Six weeks after receiving a groundbreaking procedure performed by a University of Florida veterinarian to correct a rare eye abnormality, an endangered okapi calf is recuperating well at White Oak Conservation Foundation in Yulee, Florida.
Caryn Plummer, D.V.M., an associate professor of ophthalmology at the UF College of Veterinary Medicine, served as the primary surgeon, collaborating with White Oak veterinarians in the procedure, called a keratectomy. It was the first ever reported to be performed in the species.
“Mom and calf are doing great,” said Kyle Donnelly, D.V.M., a third-year zoological medicine resident at the college who, through a decades long collaborative relationship between UF and the center, also serves as White Oak’s resident veterinarian. The arrangement provides additional training to UF zoological medicine residents while supplementing the strength of the center’s on-site veterinary medical team.
“Her eye is expected to have only a small scar, once fully healed,” Donnelly said.
The calf had a condition known as a dermoid, a congenital lesion where normal tissue appears in an abnormal location, Plummer said.
“She had haired skin on her cornea, which would have been very uncomfortable,” Plummer said. “Although the condition is not common — we see it occasionally in horses and cows, and in dogs and cats — none of us have ever seen it before in exotic hoofstock.”
The okapi are part of White Oak’s conservation breeding program, the largest of its kind in the world, with 17 okapi — including the new baby — residing at the center. The calf’s name is Maziwa, which is Swahili for milk.
Donnelly said the center’s okapi keepers saw the abnormality shortly after birth, and the animal was taken to surgery 15 days later, on Dec. 19. That period of time allowed White Oak to coordinate with Plummer to perform the procedure and for the team to separate the okapi baby from its mother — a sensitive undertaking for several reasons.
“We are lucky at White Oak because our team has worked with this unique species for so long, the keeper staff is acutely aware of how tricky removing a calf and then successfully reintroducing her to the dam can be,” Donnelly said, adding that the risks of separating the two include maternal rejection and potentially even harm to the calf.
“Our priority was to save the eye and keep the two together, which would give the calf the best chance at life,” she said.
Keepers began separating the pair for short periods, then gradually working up to the estimated length of the calf’s procedure.
“Once the big day arrived, the dam remained calm while the calf was separated and reintroduction was smooth,” Donnelly added.
A large group participated in the procedure, including Plummer as primary surgeon, Donnelly, White Oak veterinarians Scott Citino, D.V.M., and Jessica Emerson, D.V.M., and second-year UF zoological medicine resident Jane Christman, who drove to White Oak with Plummer to scrub in.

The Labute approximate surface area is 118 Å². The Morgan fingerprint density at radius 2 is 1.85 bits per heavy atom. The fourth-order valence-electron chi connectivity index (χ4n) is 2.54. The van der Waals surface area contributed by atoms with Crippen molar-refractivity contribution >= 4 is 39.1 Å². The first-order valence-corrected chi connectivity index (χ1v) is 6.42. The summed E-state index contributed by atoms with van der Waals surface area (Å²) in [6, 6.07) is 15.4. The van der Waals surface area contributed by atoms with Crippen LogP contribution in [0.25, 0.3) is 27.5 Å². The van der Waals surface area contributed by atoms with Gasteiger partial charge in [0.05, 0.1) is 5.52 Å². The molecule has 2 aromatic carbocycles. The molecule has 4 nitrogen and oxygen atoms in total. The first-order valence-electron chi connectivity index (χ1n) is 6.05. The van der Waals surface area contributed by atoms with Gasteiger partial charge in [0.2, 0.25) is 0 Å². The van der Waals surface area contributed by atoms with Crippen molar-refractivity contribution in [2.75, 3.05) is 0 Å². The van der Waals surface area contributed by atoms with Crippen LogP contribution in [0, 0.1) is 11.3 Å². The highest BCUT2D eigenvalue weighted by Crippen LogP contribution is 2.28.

Plummer said there is usually some way to address a dermoid surgically, through removal, excision and reconstruction. Where the condition is present determines the type of surgery performed, she added.
“Fortunately for this little girl, it was quite a large lesion on the cornea, but it was superficial,” Plummer said. “I performed a keratectomy, basically shaving off the front layers of the cornea that contained this tissue.”
The procedure itself took about 30 minutes, she said, adding that the calf seemed to be “healing beautifully.”
Had the procedure not been performed, the calf would have suffered from the discomfort of having the feeling of hairs in her eyes all the time and probably would have had scar tissue that could have led to blindness.
“If she was uncomfortable, she might have rubbed her eye against something that could have resulted in injury,” Plummer added. “She’s going to have a scar, but that’ll get smaller and smaller as she grows and as the cornea remodels.”
White Oak Conservation, which is owned by philanthropists Mark and Kimbra Walter, works to save endangered species and wild places, leading global conservation through innovative science, education, training and collaborations, said Brandon Speeg, the organization’s director of conservation. White Oak is located on 17,000 acres of quiet forest in the northeast corner of Florida, about an hour north of Jacksonville.
“Okapi live in the wild in the Democratic Republic of Congo, and are endangered because of multiple factors, including civil unrest and destruction of habitat from illegal mining for rare earth minerals, many of which end up in our cell phones and other electronics,” Speeg said. “Our goal is to build an assurance — or back-up — population at White Oak in case of species extinction in the wild. Nearly 50 okapi have been born at White Oak as part of that effort.”